Samsung has come up with the flashiest anti-counterfeiting tech we've seen yet: forget boring old RFID chips--the AMOLED e-passport concept looks has a 2-inch, paper-thin, QVGA-resolution flexible display embedded in the photo slot, which shows a rotating 360° view of your head when held up to an RFID reader.
You're looking at a full-color LCD with a resolution of 600 x 480 pixels (more than your iPhone's 480 x 320) that measures just over a quarter of an inch, diagonally--the world's smallest. Each individual pixel measures 2.9 x 8.7 µm (that's micro); for reference, the thickness of a human hair is around 100 µm.
If your mother yelled at you about ruining your eyes by sitting too close to the TV, she is going to go nuts if you come home wearing a pair of these. The German research society Fraunhofer has developed a pair of glasses with lenses that project a heads up display right onto the user's retina.
E-ink displays are already common in devices like the Kindle, but HP has taken the tech a step further with thin, printable color displays called eSkins. Printed in massive rolls, eSkins can then be cut and used as a thin coating on, say, your laptop's lid, turning the surface into an active, color display.
Yankee Stadium opens today, and fires up the biggest HD screen in the world of sports
By Bjorn CareyPosted 04.16.2009 at 12:59 pm 2 Comments
Let's get something straight: I hate the Yankees. I hate hate them, in fact. I don't like their uniforms, I don't like their owner's facial hair policy, and I really don't like Yankee Stadium, new or old. But I'll give 'em this: They have the sweetest TV in the bigs, and possibly in the world.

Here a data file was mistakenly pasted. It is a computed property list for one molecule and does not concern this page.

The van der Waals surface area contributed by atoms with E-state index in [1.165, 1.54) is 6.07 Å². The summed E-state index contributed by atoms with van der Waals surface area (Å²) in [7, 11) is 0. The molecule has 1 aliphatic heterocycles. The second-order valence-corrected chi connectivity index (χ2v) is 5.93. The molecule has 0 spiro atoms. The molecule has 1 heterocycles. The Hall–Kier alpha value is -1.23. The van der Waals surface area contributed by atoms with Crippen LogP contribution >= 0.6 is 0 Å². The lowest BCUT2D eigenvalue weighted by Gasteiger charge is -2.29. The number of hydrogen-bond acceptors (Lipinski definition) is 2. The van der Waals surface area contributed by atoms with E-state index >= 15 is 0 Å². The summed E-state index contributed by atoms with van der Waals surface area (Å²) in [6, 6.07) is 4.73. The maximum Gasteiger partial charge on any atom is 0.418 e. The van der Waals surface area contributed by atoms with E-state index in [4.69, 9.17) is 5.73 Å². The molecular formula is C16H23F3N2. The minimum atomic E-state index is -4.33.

Just don't call it a JumboTron.
A seven-layer screen—-as thin as a credit card—-will be better-looking and more efficient than LCD and plasma
By Darren MurphPosted 03.26.2009 at 4:01 pm 15 Comments
Q: What is OLED?
A: OLED, or organic light-emitting diode, is a display technology using man-made, carbon-based molecules that emit light when charged with electricity.
Q: How thick are OLEDs?
A: The latest prototypes are as thin as a credit card (0.3 millimeter), because OLED pixels produce their own light, with nothing behind the screen. LCDs need a fluorescent or LED lamp to illuminate the pixels, and plasmas need compartments of electrically charged gas.
Want a new cellphone? Just press a button. What looks like painted artwork on the Hitachi W61H phone is actually a new E-Ink screen. Unlike LCDs that add bulk to a device, manufacturers can add these screens—just twice the thickness of a hair—as if they were stickers.